C++ Drawing Library


Over the last couple of weeks, I’ve been building a graphics/animation library to use in the class that I’m teaching at USC. It’s now in a stable state and has the features that I think I’ll need this semester.

A lot of the motivation comes from Princeton where I taught previously: the class there, taught in Java, uses the awesome book, assignments, and libraries of Kevin Wayne and Bob Sedgewick. StdDraw.java, their library, Just Works™. You don’t need to create any objects, or initialize any canvas, or create a hook. If you want a circle, just call StdDraw.circle(x, y, r). This makes it reasonable to write code for a beginner class that students will actually read, and reasonable for students to write their own clients. So I’ve tried to emulate that.

Of course, with Java, you have the benefit of native platform support, and their library is a wrapper over the java.awt and javax.swing libraries. In my case, after a lot of false starts, the only C++ library that

  • I could get working on my VM
  • I could get making graphics and animation

was “Qt.” More on that is below. But I’m pretty happy with how it turned out.

Here’s a little picture showing it in action:

If you’re interested, here is the:


There were a few things that made life unnecessarily difficult, at least for some shlub with a Java/Python background like me.

  1. I have no idea if someone not using the course VM will be able to get it to run, since they’ll have to install Qt. And adding audio & .mid support is another order of magnitude difficult for the student.
  2. Every function call causes a pretty long chain of events, and as a result, there’s a ridiculous amount of boilerplate in draw.cpp, so every function has to be declared 4 times in slightly different ways:
    • The user calls a library function.
    • The library function, a static function, calls a public member function of a QObject.
    • That member function “emits” a protected “signal”.
    • It’s transmitted (through a cross-thread queue) to the “slot” of another object, the GUI’s “QWidget”.
    • That slot actually does the work.
  3. You need threading in order for the student’s calls to be non-blocking, which is important for animation. But clang++ doesn’t support threads properly. So we have to use g++, which is not our course compiler, and is not as portable to OSX.
  4. We really would like to run some stuff (wait for the window to close) after the student’s main() function, but there’s no exposed API for this that worked. So we use the preprocessor to rename their main() method to _main(). It’s awful because you need to transform both a no-argument main() and a main(int, char**) to the same thing. This really makes me feel dirty…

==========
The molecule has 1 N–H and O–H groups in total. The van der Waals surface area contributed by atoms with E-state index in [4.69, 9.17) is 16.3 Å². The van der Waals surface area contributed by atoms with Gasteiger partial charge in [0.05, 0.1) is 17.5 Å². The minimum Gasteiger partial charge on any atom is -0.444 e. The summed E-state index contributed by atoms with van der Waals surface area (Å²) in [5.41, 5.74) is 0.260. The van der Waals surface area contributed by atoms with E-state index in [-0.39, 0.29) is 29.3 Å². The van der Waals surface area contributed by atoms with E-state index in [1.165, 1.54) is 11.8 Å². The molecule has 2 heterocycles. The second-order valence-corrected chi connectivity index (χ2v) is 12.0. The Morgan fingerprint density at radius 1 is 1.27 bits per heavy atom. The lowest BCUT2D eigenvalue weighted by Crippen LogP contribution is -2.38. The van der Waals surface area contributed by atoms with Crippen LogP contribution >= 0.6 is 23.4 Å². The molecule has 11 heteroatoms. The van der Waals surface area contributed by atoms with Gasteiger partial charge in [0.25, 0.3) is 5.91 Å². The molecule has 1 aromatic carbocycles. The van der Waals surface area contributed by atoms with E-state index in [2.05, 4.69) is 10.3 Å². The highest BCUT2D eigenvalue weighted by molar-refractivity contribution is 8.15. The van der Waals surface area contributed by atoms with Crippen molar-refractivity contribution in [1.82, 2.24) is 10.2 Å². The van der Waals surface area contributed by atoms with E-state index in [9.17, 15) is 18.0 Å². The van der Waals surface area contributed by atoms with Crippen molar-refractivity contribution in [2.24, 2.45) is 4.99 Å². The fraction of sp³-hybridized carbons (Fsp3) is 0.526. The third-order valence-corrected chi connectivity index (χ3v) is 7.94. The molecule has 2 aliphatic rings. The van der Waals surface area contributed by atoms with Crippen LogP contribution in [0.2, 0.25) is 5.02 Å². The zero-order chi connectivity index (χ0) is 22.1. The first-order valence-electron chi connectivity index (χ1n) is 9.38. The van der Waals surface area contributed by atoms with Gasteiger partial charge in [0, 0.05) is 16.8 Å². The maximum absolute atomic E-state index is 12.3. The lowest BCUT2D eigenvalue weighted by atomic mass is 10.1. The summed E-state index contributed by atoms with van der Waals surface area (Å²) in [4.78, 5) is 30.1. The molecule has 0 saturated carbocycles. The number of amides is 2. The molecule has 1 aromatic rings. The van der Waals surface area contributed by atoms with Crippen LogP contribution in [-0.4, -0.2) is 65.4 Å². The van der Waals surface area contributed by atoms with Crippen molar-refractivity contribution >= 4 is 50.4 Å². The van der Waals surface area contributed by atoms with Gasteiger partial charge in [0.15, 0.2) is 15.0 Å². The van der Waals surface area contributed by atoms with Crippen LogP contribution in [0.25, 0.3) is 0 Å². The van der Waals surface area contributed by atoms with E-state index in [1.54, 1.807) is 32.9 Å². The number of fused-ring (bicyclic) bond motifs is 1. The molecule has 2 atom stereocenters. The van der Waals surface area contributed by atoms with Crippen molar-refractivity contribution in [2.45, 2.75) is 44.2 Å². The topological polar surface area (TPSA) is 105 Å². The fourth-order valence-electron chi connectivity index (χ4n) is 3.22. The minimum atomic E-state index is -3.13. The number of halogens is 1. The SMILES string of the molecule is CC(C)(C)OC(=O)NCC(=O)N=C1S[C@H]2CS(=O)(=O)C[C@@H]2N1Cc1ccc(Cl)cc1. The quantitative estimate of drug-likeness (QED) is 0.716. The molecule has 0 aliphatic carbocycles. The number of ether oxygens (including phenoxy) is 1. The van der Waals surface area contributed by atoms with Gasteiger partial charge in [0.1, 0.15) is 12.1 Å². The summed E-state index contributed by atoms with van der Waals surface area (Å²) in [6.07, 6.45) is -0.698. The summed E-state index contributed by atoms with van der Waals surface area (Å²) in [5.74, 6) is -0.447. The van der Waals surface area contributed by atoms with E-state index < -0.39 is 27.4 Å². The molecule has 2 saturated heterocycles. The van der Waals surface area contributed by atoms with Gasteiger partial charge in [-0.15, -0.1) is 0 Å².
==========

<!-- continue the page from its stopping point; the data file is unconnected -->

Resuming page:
// transform main() or main(int, char**) to _main(int, char**)
    #define main(...) vamain(__VA_ARGS__)
    #define vamain(...) vamainhelp(,##__VA_ARGS__, int, char**)
    #define vamainhelp(blank, first, second, ...) _main(first, second)

But, I would have to say that I learned a lot in the process. The library even works with gdb for debugging and stepping. It’s weird that Qt seems to try to do a lot of stuff to C++ that other languages support natively: hooks (signals/slots), reflection and multi-threading in particular.

We’ll see how it goes during the semester. Hopefully many of the undergrads working in my course are wizards enough at Qt, from their experience using it in the data structures course, that more people can configure it on whatever machine they like. My fingers are crossed!


3 Responses to “C++ Drawing Library”

  1. Hey David,

    nice idea. I’ve worked with Qt too at my last job. I’ll take a look at the code on the weekend, if there’s a way to make it simpler.

    I think Qt is indeed the best choice for C++ GUI programming and you too are right, that Qt likes to do many things “differently”. Especially the signal/slot mechanism and “reflection” can be become very cumbersome for large programs. QtCreator is a nice simple IDE for C++, even without Qt. I prefer it a lot over Visual Studio, which we used at work…


    • Thanks! I have another comment on Google+: “I believe you can skip a bunch of the indirection by using QMetaMethod::invokeMethod. Basically, instead of dealing with the connection nonsense, you can generate the queued call yourself. I think that also means you can use something slightly lighterweight than a Q_SLOT, Q_INVOKEABLE or something.”

      Also, I’ve refactored to use QThreads instead of threads, and other Qt stuff instead of chrono and atomic. That seems to help a bit, at least g++ and c++11 are not needed.

      • Now you have it down to as small as it gets, I think. All the macros make my head spin. You might want to split the header and definitions of the receivewidget into two different files and then keep only the macros and the connecting code in an extra file, but all that is only cosmetics…

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